By Vatican News
The United Nations has released $2.5 million from its emergency humanitarian fund on Monday to help thousands of people in the South Pacific island nation of Vanuatu affected by Cyclone Harold. The UN has also offered support to other countries hit by the storm.
Cyclone Harold made landfall on the largest island in Vanuatu, Espiritu Santo, on April 6 before hitting the Solomon Islands, Fiji and Tonga.
UN spokesman Stephane Dujarric said Sunday that Secretary-General Antonio Guterres expressed “deep solidarity with the people of the Pacific as they face the impact of this cyclone along with other climate-related challenges, as well as the coronavirus pandemic, which adds a worrying new dimension to existing vulnerabilities.”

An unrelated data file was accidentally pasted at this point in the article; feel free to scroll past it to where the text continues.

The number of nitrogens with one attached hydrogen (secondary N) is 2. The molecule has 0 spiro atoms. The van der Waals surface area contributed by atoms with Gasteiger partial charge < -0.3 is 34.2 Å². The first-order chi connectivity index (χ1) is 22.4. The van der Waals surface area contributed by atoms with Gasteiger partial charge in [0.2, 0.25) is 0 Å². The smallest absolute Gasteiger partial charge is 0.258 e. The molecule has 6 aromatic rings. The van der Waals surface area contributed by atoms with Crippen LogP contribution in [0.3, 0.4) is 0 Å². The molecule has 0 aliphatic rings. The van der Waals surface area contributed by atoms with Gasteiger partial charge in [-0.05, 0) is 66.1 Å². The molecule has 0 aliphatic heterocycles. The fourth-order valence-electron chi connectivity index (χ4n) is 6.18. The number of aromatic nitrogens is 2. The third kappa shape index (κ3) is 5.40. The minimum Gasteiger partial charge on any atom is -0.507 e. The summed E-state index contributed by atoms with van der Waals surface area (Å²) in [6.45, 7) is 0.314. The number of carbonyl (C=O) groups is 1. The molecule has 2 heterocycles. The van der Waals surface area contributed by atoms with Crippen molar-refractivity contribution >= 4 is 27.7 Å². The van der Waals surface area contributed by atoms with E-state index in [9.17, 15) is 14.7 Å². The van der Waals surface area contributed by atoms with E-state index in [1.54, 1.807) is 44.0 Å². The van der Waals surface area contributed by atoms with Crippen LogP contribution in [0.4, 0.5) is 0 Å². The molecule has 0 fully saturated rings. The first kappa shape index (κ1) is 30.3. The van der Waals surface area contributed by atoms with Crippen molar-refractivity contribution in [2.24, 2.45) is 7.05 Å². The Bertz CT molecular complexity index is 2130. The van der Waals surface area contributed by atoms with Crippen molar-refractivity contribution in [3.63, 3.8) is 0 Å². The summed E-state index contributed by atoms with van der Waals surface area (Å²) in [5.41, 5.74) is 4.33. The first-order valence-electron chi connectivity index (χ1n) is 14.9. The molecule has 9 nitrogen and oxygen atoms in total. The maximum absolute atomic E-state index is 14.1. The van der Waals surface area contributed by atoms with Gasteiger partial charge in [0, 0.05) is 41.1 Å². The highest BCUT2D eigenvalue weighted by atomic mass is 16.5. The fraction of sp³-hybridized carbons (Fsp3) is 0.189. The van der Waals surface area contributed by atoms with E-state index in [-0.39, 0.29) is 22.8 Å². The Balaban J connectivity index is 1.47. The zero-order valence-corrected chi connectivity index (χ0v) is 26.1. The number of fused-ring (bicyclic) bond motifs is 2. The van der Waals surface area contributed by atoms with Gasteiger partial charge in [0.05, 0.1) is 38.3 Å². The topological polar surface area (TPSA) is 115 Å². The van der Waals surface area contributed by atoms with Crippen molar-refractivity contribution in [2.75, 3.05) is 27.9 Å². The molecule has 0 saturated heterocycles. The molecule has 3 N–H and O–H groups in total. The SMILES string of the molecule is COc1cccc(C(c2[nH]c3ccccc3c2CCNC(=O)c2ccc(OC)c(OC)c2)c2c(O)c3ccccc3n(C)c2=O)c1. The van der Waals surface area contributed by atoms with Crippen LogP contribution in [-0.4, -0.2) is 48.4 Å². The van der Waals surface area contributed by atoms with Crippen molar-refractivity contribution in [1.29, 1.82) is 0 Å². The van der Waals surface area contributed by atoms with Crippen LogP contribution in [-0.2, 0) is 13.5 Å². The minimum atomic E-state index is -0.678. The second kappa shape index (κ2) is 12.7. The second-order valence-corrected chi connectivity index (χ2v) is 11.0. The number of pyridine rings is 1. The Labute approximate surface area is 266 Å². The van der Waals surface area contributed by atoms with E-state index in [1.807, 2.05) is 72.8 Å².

The release of emergency funds was announced by Mark Lowcock, United Nations Under-Secretary-General for Humanitarian Affairs and Emergency Relief Coordinator and the Head of the United Nations Office for the Coordination of Humanitarian Affairs. He said, “Thousands of people urgently need shelter, water and food to survive.” He praised the government and first responders for ensuring people were safe before the storm and meeting immediate needs immediately after. But Lowcock said: “As the extent of the destruction becomes clear, this U.N. funding will ensure aid supplies are maintained and reach the people who need it.”
Vanuatu is an island nation of almost 300,000 people. The archipelago is located in the South Pacific, about 1700 kilometres east of northern Australia.